Especially at the request of Kristeva from Howling Duck Ranch –
& rather apologetically because I don’t have anything particularly exciting to write about, today – here are some pictures of the Long Barn, where we’d originally intended to set up our Process Rooms. So, whilst the initial idea was very appealing, the cost of renovation to the required standard is simply beyond us at present. However all is not lost….one day, we hope to house our own little gelateria & cafe therein. But that’s many years down the line, yet – we must learn to walk before breaking into a bit of a trot, after all!
As you can see the barn has two storeys – & on the upper floor, there’s a bit of a conundrum….an old horse-drawn wagon (minus wheels). I say conundrum, as it’s a bit of a ship in a bottle: the upper floor is reached via an external set of old flagstone steps – through a standard stable-type door, wide enough for a horse but certainly not a cart! I gather that at one time it’d probably have been hoisted up & from the rafters; but as they’re in a bit of a state these days because the roof really needs replacing, I’m glad it’s been taken down. Incidentally the small extension to the front of the barn used to house the old bulk milk tank as this used to be a dairy farm – albeit for a modest herd of cows, not a herd of nutty goats!
This picture shows the Long Barn, viewed from the west in the setting sun one evening. The building in the foreground is part of our traditional pair of stone pigsties, which are works of down-to-earth art in their own right. Meanwhile as we’re looking at it, the door to the left of the barn belongs to the lower third where there are two indoor pony stables (which for now will house our two Stud Male goats when they’re not working – which is most of the year, lucky things).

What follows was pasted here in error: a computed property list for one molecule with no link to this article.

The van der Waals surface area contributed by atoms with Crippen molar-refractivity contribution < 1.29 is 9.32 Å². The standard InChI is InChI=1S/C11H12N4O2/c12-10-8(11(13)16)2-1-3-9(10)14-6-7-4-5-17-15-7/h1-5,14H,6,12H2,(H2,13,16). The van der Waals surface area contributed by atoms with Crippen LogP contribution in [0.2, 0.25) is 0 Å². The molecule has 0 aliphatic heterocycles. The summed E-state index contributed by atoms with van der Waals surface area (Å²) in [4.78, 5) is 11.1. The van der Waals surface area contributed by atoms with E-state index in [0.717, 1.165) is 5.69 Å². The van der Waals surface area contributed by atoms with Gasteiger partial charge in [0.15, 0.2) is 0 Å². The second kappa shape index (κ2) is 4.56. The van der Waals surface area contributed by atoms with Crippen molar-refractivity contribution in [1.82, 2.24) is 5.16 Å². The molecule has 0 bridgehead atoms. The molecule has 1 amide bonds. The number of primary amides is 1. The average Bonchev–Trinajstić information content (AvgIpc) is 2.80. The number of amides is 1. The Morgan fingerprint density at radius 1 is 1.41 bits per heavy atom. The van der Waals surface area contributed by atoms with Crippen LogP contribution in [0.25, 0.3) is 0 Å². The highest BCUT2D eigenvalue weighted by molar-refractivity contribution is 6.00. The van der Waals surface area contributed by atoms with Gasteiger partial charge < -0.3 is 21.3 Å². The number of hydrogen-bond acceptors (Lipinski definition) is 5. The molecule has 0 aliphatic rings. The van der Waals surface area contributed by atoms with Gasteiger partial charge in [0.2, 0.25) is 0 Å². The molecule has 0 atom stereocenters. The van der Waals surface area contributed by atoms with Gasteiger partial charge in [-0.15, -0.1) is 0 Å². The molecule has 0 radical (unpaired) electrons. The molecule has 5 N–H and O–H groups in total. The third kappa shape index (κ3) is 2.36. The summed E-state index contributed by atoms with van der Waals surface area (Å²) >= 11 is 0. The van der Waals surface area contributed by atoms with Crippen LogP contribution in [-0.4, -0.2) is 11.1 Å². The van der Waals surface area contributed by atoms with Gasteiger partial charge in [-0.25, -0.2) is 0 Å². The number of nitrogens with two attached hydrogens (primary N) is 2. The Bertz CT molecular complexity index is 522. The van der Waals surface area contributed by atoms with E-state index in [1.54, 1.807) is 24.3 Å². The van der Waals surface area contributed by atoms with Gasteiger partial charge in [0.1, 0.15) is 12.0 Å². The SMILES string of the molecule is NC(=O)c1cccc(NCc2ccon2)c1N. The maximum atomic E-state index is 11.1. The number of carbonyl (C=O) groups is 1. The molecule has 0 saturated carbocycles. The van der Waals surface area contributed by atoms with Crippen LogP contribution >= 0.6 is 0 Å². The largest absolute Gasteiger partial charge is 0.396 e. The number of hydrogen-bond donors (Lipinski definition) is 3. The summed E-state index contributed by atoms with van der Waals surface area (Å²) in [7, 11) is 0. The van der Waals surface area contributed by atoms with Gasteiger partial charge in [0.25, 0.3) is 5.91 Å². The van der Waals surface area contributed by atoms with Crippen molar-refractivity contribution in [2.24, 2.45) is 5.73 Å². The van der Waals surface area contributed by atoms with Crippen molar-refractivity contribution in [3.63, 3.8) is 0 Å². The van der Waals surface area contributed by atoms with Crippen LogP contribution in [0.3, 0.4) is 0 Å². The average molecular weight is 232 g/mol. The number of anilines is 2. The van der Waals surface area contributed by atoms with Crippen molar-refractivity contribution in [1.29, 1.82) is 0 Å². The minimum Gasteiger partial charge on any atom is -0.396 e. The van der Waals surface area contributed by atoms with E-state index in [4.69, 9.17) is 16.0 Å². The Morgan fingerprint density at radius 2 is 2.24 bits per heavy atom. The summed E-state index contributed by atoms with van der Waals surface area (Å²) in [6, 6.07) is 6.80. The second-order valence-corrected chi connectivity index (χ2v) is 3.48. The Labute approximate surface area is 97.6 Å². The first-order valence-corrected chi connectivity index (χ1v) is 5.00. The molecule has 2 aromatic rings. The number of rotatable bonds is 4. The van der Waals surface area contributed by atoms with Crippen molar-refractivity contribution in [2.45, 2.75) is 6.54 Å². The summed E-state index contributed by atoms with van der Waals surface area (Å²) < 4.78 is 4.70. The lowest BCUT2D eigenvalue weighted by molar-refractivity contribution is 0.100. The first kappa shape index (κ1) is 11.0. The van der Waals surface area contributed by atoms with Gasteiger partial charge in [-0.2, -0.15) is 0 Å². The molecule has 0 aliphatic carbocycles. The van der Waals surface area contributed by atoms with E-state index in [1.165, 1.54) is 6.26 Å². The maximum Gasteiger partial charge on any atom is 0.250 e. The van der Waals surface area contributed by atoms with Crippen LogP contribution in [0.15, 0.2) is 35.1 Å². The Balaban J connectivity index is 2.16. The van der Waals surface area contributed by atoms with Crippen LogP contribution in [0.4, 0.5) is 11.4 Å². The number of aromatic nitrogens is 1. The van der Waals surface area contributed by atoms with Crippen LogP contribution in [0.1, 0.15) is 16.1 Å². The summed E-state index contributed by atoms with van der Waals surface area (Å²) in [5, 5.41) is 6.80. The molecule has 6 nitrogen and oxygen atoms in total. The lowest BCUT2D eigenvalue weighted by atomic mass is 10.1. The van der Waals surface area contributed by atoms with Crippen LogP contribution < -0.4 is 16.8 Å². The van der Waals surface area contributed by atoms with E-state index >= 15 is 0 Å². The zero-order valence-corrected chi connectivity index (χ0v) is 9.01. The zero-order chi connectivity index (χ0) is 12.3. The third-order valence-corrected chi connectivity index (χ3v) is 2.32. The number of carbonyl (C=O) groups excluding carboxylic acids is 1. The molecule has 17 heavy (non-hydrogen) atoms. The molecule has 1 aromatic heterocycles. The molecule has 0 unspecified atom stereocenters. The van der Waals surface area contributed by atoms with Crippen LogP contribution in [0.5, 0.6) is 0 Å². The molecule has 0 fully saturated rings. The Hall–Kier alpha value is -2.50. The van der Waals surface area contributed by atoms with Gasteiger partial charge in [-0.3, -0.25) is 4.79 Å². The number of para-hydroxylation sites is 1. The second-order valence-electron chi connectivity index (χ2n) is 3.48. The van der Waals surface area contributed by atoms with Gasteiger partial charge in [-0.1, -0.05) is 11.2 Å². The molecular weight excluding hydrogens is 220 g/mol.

From the black door to the red door on the right are the old cattle byres, where the farmer whose family originally tended the land here for several generations & whom himself was born here, used to milk his cows until the law became so restrictive & costly that he had to give up. Indeed, in some of the old stalls there still hang the cows’ old rope halters, a poignant reminder of how things used to be here. We currently use this part of the barn to store firewood – but have interim aspirations for more goat housing; & longer-term, for that gelateria…
….because with a view like this, I’m sure people would be tempted to linger awhile; so perhaps it’s just as well we couldn’t convert the Long Barn for working purposes after all – I’d have never get anything done for all that daydreaming out of the window!